How easy it for startups to bring their ideas to life? How do they attract capital?

AL: It depends on the people and ideas behind the startup. Of course – the wave of ‘unicorns’ is not what it used to be. Some time ago the hype was a lot greater in terms of investing in startups, but that’s changed now. Investors now want more detail – and even more importantly, to evaluate whether the startup has the capacity (as well as the vision) to solve the problem it set out to address. That’s not to say investors are no longer interested in startups – they certainly are – but now more than ever, it’s important for startups to understand their audience as well as dreaming big.

JB: To get to market quickly, you need a great but small, team. If slots or sportsbook, the mathematical engine and UX/UI are crucial. Having a lean, agile dev team that can rapidly turn wire framing and mathematical logic into product is essential. Paying more for the right team is sometimes necessary, especially when good resources are scarce (here’s looking at you, Malta and Gibraltar).

Building capital is a different beast altogether. You won’t be able to secure any funding until you have a working proof of concept and, even then, capital is likely to be drip fed. Be prepared to get a family and friends round early on to deliver a ‘kick-ass’ demo, then start looking at early-stage VCs that specialise in growth-stage assets.

How do you react when you see startups coming in with their plan for disruption?

RL: We welcome the innovation and fresh thinking startups bring. This is particularly the case in Latin America, with a market still in its infancy. One area we’d especially like to see startups making waves is in the slot development sector. Latin America is a young market that needs local innovation suited to its unique conditions – especially in regard to mobile gaming.

Operators eyeing the market have Europe‐focused core products, which creates a struggle to work to the requirements of players and regulators. To succeed there, it has become more important than ever to work with those with a knowhow of the local area to adapt products and games to besuitable from the off; we welcome the chance for local talent to develop and grow.

Do you think it’s easier for established companies to innovate and establish new ideas? 

AL: From a financial perspective, yes. It is without a doubt easier for incumbent companies to establish a pipeline of innovation via their R & D departments, as well as having the tools to hand for data gathering and analysis.

But it stops there. Startups hold court in every other way. Not only are they flexible, they can easily switch from one idea to another, change strategy instantly as the market demands and easily move team members around. Established companies know this – and this is why we’re seeing an emerging trend for established companies to acquire small, innovative online gaming start-ups. They have the right resources and unique ideas, as well as the ability to bring a fresh approach to businesses’ thinking.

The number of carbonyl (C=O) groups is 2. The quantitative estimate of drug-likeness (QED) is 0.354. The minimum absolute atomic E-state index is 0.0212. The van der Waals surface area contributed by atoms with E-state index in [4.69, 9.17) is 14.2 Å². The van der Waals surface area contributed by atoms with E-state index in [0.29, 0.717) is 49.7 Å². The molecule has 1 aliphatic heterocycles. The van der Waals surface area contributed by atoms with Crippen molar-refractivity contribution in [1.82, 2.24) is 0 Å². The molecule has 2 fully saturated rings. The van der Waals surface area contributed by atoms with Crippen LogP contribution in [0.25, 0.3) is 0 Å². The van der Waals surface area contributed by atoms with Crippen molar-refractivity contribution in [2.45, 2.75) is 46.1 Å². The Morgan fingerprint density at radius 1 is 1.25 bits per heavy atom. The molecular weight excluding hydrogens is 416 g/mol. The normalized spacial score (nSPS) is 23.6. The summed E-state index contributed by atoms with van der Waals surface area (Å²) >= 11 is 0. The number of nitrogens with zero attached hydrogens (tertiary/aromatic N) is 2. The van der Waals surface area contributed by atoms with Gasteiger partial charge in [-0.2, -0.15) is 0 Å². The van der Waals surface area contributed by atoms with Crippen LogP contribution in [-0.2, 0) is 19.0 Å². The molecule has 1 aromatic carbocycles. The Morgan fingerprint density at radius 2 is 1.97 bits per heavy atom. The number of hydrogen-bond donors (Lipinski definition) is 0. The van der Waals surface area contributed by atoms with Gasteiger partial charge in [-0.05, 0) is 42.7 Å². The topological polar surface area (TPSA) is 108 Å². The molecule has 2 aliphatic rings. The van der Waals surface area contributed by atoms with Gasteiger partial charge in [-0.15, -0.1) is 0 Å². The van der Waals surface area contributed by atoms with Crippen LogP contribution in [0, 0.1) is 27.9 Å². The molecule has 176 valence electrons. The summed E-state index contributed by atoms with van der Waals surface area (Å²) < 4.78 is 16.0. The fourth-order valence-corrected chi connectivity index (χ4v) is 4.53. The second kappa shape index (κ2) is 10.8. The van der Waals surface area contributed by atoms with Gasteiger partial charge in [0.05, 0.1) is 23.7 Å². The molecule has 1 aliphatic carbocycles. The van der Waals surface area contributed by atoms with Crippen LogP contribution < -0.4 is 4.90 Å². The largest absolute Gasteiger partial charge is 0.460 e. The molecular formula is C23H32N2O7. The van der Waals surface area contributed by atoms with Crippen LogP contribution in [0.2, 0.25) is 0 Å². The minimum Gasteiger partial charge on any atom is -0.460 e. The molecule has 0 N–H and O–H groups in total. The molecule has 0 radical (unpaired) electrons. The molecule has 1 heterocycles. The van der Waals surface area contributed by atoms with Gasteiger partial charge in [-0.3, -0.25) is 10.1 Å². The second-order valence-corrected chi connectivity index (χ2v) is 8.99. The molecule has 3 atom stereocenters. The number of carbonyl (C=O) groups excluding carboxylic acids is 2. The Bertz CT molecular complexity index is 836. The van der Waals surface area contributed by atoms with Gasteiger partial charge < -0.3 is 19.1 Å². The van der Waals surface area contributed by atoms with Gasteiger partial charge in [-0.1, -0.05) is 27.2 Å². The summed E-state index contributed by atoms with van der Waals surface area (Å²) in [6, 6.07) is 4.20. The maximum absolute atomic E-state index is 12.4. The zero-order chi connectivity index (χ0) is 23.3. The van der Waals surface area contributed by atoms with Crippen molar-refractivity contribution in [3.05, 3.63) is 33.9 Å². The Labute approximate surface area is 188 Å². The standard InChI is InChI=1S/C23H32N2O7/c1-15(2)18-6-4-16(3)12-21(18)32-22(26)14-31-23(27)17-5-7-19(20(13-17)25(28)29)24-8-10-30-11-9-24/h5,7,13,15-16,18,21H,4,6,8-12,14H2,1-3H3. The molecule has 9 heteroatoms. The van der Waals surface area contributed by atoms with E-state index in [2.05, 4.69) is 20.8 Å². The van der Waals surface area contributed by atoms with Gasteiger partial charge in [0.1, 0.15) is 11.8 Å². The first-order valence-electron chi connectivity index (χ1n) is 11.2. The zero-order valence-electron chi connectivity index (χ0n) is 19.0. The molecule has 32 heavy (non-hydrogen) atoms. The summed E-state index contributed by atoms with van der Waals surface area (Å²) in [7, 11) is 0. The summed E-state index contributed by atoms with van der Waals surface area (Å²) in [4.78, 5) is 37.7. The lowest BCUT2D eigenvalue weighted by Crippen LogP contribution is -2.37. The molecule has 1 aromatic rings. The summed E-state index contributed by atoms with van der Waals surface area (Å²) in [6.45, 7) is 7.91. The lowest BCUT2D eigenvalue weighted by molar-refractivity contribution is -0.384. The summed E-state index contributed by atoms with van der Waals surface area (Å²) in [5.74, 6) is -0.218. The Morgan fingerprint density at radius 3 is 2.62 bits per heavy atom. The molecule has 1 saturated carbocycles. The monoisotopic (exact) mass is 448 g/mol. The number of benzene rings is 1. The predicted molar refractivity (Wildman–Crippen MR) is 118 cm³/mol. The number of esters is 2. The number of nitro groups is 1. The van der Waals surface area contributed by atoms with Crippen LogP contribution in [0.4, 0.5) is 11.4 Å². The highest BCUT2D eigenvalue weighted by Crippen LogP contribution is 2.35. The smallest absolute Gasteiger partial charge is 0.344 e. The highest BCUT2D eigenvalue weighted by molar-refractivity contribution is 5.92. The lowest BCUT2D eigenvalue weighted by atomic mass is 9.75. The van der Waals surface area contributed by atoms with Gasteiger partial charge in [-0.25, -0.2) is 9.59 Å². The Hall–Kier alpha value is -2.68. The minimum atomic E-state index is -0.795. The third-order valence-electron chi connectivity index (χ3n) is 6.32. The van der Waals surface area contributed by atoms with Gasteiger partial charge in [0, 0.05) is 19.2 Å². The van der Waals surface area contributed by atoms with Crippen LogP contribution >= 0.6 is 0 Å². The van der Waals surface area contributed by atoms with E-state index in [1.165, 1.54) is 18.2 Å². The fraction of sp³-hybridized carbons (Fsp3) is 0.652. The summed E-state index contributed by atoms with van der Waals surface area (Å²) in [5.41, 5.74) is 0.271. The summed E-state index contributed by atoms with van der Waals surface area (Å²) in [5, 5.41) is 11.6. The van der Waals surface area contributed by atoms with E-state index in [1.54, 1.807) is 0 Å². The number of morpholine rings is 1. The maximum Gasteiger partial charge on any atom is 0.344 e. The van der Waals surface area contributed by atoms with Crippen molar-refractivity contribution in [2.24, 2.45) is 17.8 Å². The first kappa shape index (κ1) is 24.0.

RL: For me, it’s always going to be established companies. Only with the resources, industry experience and know‐how can a company apply technology and services that truly make a difference. Of course there are exceptions. But when it comes to providing a platform that can be approved by regulators across multiple markets – as well as suiting an operators’ multiple jurisdictions – it is simply impossible for a couple of young bright minds with a few million behind them to get this done.

DM: I actually think it’s harder for established companies. It’s key to differentiate between having a good idea and executing one. That’s where the big corporates struggle most. They’re full of amazing people with all sorts of great ideas but getting them through systems and processes is nearly impossible.

Is it essential to patent-protect innovative products?

AL: It’s a very interesting subject. If we take IT for example – patents can actually become a block to the evolutionary process within the industry. Of course, getting a patent future proofs yourself from the competition copying your concept but, having said that, if you’re looking to protect yourself from someone more creative, smarter and agile, you’ve probably lost the battle already!

In our industry everything is moving faster and research takes less time than the development itself. No matter how good you are at copy pasting, you can’t copy Google or Netflix. The most important thing is not the tech itself but rather its ‘use-case’ – or in other words, does it solve what it’s meant to solve? Competition is healthy and the key to innovation. If you spend your whole time looking behind you, you’ll never be able move forwards.

JB: Tricky question, and one that depends on what and where you launch this IP. It can be difficult to patent mathematical engines and logic, mostly because they’re re-treading prior art. Branding, artwork and UX is more important and can easily be copied, but the territories you launch will determine how protectable your IP will be once patented. US/EU/Japan is easy but expensive to protect in. But China/South East Asia is a nightmare to cover adequately. Specialised patent lawyers with experience in software, and ideally gaming, can help you better.